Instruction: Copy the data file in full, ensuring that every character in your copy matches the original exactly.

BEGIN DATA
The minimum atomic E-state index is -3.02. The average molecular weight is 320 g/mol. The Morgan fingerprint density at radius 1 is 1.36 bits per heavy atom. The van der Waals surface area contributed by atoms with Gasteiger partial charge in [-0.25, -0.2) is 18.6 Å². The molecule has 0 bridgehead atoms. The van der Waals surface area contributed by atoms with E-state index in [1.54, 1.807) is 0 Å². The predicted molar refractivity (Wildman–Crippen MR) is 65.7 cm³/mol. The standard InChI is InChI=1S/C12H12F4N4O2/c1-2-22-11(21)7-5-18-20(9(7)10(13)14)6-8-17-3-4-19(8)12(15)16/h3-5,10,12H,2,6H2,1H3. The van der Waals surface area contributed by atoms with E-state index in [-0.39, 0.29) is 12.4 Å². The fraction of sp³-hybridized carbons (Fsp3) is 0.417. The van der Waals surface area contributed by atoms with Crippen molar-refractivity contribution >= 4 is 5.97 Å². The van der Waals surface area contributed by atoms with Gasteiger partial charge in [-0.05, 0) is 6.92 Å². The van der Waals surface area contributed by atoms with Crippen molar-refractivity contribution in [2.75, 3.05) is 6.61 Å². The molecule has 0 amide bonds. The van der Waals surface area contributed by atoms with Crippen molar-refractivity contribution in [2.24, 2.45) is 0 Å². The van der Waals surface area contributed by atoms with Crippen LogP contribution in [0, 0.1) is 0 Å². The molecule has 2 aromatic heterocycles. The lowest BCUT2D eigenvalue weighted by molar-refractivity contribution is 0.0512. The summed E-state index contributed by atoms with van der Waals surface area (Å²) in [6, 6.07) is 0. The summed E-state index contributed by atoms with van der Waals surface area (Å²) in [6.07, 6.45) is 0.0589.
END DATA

The minimum atomic E-state index is -3.02. The average molecular weight is 320 g/mol. The Morgan fingerprint density at radius 1 is 1.36 bits per heavy atom. The van der Waals surface area contributed by atoms with Gasteiger partial charge in [-0.25, -0.2) is 18.6 Å². The molecule has 0 bridgehead atoms. The van der Waals surface area contributed by atoms with E-state index in [1.54, 1.807) is 0 Å². The predicted molar refractivity (Wildman–Crippen MR) is 65.7 cm³/mol. The standard InChI is InChI=1S/C12H12F4N4O2/c1-2-22-11(21)7-5-18-20(9(7)10(13)14)6-8-17-3-4-19(8)12(15)16/h3-5,10,12H,2,6H2,1H3. The van der Waals surface area contributed by atoms with E-state index in [-0.39, 0.29) is 12.4 Å². The fraction of sp³-hybridized carbons (Fsp3) is 0.417. The van der Waals surface area contributed by atoms with Crippen molar-refractivity contribution >= 4 is 5.97 Å². The van der Waals surface area contributed by atoms with Gasteiger partial charge in [-0.05, 0) is 6.92 Å². The van der Waals surface area contributed by atoms with Crippen molar-refractivity contribution in [2.75, 3.05) is 6.61 Å². The molecule has 0 amide bonds. The van der Waals surface area contributed by atoms with Crippen molar-refractivity contribution in [2.24, 2.45) is 0 Å². The van der Waals surface area contributed by atoms with Crippen LogP contribution in [0, 0.1) is 0 Å². The molecule has 2 aromatic heterocycles. The lowest BCUT2D eigenvalue weighted by molar-refractivity contribution is 0.0512. The summed E-state index contributed by atoms with van der Waals surface area (Å²) in [6, 6.07) is 0. The summed E-state index contributed by atoms with van der Waals surface area (Å²) in [6.07, 6.45) is 0.0589.